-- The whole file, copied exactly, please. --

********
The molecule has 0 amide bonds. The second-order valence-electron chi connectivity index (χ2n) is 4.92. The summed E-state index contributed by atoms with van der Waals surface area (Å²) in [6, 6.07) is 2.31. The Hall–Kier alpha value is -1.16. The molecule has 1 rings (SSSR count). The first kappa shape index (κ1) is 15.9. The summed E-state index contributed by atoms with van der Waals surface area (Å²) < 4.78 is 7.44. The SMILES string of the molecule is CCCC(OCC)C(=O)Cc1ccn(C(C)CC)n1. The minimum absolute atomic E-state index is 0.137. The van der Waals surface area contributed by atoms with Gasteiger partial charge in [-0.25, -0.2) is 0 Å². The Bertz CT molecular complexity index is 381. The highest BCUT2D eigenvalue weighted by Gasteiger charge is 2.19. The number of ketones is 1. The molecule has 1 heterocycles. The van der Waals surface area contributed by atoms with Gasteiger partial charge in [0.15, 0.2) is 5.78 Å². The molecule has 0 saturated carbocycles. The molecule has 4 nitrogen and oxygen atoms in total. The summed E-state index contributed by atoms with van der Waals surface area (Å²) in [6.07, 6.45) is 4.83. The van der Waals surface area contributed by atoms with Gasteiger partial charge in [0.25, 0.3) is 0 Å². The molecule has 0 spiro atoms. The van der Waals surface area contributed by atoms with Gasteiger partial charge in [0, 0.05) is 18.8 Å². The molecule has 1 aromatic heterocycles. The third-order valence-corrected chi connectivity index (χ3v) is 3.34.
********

The molecule has 0 amide bonds. The second-order valence-electron chi connectivity index (χ2n) is 4.92. The summed E-state index contributed by atoms with van der Waals surface area (Å²) in [6, 6.07) is 2.31. The Hall–Kier alpha value is -1.16. The molecule has 1 rings (SSSR count). The first kappa shape index (κ1) is 15.9. The summed E-state index contributed by atoms with van der Waals surface area (Å²) < 4.78 is 7.44. The SMILES string of the molecule is CCCC(OCC)C(=O)Cc1ccn(C(C)CC)n1. The minimum absolute atomic E-state index is 0.137. The van der Waals surface area contributed by atoms with Gasteiger partial charge in [-0.25, -0.2) is 0 Å². The Bertz CT molecular complexity index is 381. The highest BCUT2D eigenvalue weighted by Gasteiger charge is 2.19. The number of ketones is 1. The molecule has 1 heterocycles. The van der Waals surface area contributed by atoms with Gasteiger partial charge in [0.15, 0.2) is 5.78 Å². The molecule has 0 saturated carbocycles. The molecule has 4 nitrogen and oxygen atoms in total. The summed E-state index contributed by atoms with van der Waals surface area (Å²) in [6.07, 6.45) is 4.83. The van der Waals surface area contributed by atoms with Gasteiger partial charge in [0.25, 0.3) is 0 Å². The molecule has 0 spiro atoms. The van der Waals surface area contributed by atoms with Gasteiger partial charge in [0, 0.05) is 18.8 Å². The molecule has 1 aromatic heterocycles. The third-order valence-corrected chi connectivity index (χ3v) is 3.34.